“I cannot speak in too high terms of the officers and men I have the honor to command, for their steady and active conduct throughout the whole of this business, who had much to do, as a gale of wind came on the second night after the action. My first Lieutenant, Mr. John Moberly, who is in every respect a most excellent officer, afforded me very great assistance in stopping the leaks himself in the gale, securing the masts, and doing every thing in his power. It would be the greatest injustice were I not also to speak most highly of Lieutenant Thomas Levell; Mr. M‘Queen, master, who was wounded in the right arm; and Mr. Wilson, master’s mate. Indeed the conduct of every officer and man was so good, it is impossible for me to discriminate.

“I hope, Sir, in this affair, I shall appear to have done my duty, and conducted myself as I ought to have done against so superior a force; and that the honor of the British flag was well supported.

(Signed)A. B. Bingham.”

To Rear-Admiral Sawyer, &c. &c. &c.

The following references to the Naval Chronicle will enable the reader to place himself more fully in possession of all the facts and circumstances relating to the above action:–

For remarks contained in the National Intelligencer, usually considered the organ of the American government; and for an account of the engagement, taken from the Norfolk Gazette, see vol. xxv. pp. 502, et seq. For remarks contained in the New York Evening Post, see vol. xxvi. p. 33; extract of a letter from Halifax, id. p. 34; additional particulars copied from the Nova Scotia Gazette, id. p. 35; statement by an officer of the Little Belt, id. p. 36; remarks on the same, id. p. 37; official letter from Commodore Rodgers to the secretary of the U.S. navy, id. pp. 38–40; strictures on ditto, extracted from the Boston Repertory, id. p. 198; American Court of Inquiry relative to the action, id. p. 423; President Maddison’s message to Congress, Nov. 5, 1811, vol. xxvii. p. 28, et seq.; British Court of Inquiry, id. pp. 57–61; and affidavits of two deserters from the U.S. ship President, id. pp. 61–63.

“Captain Bingham’s modest, but full and clear statement,” corroborated as it is, in every part, by the solemn declarations of all his officers, and by the oaths of the two deserters, who were British subjects, renders any comment from us unnecessary; “we have only to admire the extraordinary bravery and firmness with which he, his officers, and ship’s company, supported the honor of the British flag when opposed to such an immense superiority of force:” – these were the terms in which Rear-Admiral Sawyer expressed himself, in a letter to the Admiralty, dated at Bermuda, June 11, 1811[5].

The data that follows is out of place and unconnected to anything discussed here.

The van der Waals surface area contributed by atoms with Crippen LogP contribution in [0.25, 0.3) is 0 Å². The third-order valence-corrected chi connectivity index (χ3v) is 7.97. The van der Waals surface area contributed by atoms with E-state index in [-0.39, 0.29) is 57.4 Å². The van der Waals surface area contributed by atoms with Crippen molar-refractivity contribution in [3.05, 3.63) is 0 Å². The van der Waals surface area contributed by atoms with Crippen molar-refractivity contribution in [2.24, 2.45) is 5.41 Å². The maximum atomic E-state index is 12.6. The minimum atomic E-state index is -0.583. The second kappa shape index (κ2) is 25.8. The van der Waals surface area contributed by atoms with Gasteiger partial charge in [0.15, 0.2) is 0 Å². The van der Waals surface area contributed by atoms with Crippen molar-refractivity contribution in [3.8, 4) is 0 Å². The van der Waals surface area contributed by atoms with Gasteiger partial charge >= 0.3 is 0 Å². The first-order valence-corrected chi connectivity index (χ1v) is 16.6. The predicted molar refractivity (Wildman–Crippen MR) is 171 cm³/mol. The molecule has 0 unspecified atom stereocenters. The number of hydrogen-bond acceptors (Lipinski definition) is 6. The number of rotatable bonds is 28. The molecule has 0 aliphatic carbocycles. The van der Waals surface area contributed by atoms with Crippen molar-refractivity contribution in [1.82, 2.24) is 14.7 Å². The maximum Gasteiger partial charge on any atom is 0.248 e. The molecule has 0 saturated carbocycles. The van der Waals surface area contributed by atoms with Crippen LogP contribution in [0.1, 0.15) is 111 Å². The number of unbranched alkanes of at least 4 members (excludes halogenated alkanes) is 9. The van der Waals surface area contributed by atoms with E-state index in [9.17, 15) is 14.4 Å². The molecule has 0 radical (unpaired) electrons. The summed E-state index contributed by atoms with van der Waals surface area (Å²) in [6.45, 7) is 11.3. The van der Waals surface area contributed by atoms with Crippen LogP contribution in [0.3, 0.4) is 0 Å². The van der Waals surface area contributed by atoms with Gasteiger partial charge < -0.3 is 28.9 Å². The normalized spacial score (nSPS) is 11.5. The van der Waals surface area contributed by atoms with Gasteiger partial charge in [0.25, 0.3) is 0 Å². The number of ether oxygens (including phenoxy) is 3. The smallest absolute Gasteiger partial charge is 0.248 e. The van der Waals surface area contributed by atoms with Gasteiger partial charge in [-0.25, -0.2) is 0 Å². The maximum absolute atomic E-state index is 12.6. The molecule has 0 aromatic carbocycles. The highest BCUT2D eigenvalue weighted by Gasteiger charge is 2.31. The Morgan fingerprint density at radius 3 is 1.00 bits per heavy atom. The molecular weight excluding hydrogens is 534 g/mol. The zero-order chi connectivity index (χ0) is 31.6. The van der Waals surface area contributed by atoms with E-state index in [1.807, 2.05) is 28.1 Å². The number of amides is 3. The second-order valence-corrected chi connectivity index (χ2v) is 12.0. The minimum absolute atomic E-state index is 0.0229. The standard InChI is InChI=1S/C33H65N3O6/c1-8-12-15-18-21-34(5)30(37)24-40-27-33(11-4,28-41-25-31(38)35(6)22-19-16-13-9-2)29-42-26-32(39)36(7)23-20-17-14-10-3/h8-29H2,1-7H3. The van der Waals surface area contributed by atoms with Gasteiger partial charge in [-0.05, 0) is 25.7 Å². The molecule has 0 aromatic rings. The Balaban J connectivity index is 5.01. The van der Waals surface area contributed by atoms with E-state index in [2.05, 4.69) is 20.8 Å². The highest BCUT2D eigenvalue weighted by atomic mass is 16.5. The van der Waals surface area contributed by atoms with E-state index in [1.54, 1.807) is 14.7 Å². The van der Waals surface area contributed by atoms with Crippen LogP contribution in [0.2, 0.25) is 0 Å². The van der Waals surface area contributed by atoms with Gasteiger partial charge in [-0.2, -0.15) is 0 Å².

The Little Belt was paid off soon after this extraordinary and unaccountable transaction; the Admiralty having previously refused to try her commander by a court-martial, although he had applied for a public investigation of his conduct, in consequence of Commodore Rodgers and Mr. Madison having both publicly asserted, that the first act of aggression was committed by him: the verbal thanks of the Board were subsequently conveyed to Captain Bingham by the Right Hon. Charles Yorke, who then presided over our naval administration; and a commission promoting him to post rank, was signed by their lordships on the 7th Feb. following.

In 1812, Captain Bingham, by desire of H.R.H. the Duke of Clarence, assisted at the installation of the Order of the Bath, as an esquire to the proxy of Sir Richard G. Keats. His subsequent appointments were, Nov. 18, 1813, to the Myrtle of 20 guns; Sept. 25, 1819, to the Dover, flag-ship of Rear-Admiral (now Sir Robert Waller) Otway, at Leith; and Nov. 9, 1826, to the Thetis, 46, in which frigate he is at present employed, under the same officer, on the South American station.

Agents.– Messrs. Stilwell.



  1. See Vol. I. Part II. p. 627.
  2. Calling upon the stranger, if a British ship of war, to shew her number.
  3. Commodore Rodgers officially reports, that the “appearance” of the Little Belt “indicated she was a frigate.” Had she been a deep-waisted ship, such an assertion might appear plausible; but she was a low flush-decked vessel, similar in size, number of ports, and general appearance, to the U.S. sloop Hornet: in length she scarcely exceeded the space between the President’s bow and her gangway ladder.
  4. Killed, – Mr. Samuel Woodward, midshipman, 7 seamen, and 1 marine. Wounded, – 2 seamen, mortally; 2 ditto, dangerously; Mr. James M‘Queen (acting master), 5 seamen, 2 marines, and 1 boy, severely; the boatswain, carpenter, 4 seamen, 2 marines, and 2 boys, slightly.
  5. See Nav. Chron. vol. xxvi. p. 82.